WordPlay™ Shakespeare

Now, Half the Page is a Stage...

The Film of The Play

Julus Caesar
Well-reviewed in London, we were able to at last see the National Theatre's Julius Caesar performance beamed from London to a movie theater in Manhattan. As a quick comment on the experience — and not to offend ardent theatergoers — a friend of the blog commented that the advantage of watching a "live" play on a screen in a movie theater seems similar to the advantage of seeing a sports game on TV - multiple camera angles, perfect sound, and a greater sense that one is seeing absolutely everything to advantage. The long and the short of it is that watching Julius Caesar via The National Theatre Live program provided an excellent experience, and we recommend it to anyone who might be curious.

All Those in Favor, Say "Ides"

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It's that day of the year again, the dreaded (for Roman dictators at least)
Ides of March. Professor James Shapiro of Columbia University takes the opportunity to discuss Shakespeare's importance not just to America, but to New York City itself. And there are some great little stories in there.

Hail Caesar! (Part II)

JC at Bridge
Another very favorable review by Rebecca Mead at The New Yorker of Nicholas Hytner's production in London of Julius Caesar, and an interesting discussion about staging — in particular the use of audience members as part of the crowd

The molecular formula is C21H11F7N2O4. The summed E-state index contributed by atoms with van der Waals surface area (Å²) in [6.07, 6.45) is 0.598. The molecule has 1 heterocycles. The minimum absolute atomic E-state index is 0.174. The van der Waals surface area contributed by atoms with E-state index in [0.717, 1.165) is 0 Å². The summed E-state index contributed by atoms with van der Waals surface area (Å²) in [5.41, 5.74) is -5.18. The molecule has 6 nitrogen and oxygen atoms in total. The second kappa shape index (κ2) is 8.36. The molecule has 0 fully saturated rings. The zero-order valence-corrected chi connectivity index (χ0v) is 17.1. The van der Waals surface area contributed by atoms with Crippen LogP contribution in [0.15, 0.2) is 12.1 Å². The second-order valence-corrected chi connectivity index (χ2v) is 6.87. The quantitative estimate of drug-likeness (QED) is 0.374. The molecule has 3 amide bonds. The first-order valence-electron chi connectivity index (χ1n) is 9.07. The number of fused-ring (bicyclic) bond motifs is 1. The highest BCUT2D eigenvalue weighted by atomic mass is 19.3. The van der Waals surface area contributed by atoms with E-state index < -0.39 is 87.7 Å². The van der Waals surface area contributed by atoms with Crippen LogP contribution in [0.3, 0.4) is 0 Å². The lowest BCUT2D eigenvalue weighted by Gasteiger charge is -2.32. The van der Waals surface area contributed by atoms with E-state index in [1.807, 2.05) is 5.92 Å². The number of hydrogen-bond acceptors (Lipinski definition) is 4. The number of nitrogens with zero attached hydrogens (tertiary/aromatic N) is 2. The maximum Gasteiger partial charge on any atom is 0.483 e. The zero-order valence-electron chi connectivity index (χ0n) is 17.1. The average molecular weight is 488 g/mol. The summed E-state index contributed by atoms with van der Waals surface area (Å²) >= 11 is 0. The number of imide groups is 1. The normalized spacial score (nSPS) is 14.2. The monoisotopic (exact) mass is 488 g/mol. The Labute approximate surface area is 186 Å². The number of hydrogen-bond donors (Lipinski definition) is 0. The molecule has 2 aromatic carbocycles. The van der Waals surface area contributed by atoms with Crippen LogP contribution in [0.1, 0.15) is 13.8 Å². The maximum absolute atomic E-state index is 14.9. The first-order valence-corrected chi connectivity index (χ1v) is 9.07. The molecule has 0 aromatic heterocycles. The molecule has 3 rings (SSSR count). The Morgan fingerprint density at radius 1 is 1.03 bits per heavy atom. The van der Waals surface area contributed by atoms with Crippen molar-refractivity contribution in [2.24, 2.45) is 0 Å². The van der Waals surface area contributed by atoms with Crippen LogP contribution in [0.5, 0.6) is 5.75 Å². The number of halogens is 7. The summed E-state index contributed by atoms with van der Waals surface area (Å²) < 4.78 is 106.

Hail Caesar!

JC at the NT
Another production of Julius Caesar, reflecting our growing preoccupation with demagoguery and the virtues and perils of republics and democracies gone awry. Ben Whishaw, Michelle Fairley, David Calder, and David Morrisey all put in excellent performances, according to Guardian critic Michael Billington. The play is at the Bridge Theatre, an the set design has audience members be part of the mob.

William Shakespeare as Quentin Tarantino...


Titus Andronicus
Three reviews of the RSC's current season at the Barbican TheaterTitus Andronicus, Antony and Cleopatra, and Julius Caesar. Of the three, Titus comes off best, with some interesting analysis by reviewer Matt Wolf, in particular the idea that Titus Andronicus in some ways was Shakespeare's preparation for King Lear — particularly in terms of the channeling of extreme violence and the resulting pathos. An interesting take.

Shakespeare in the News, Sort Of...

Et Tu, Banon?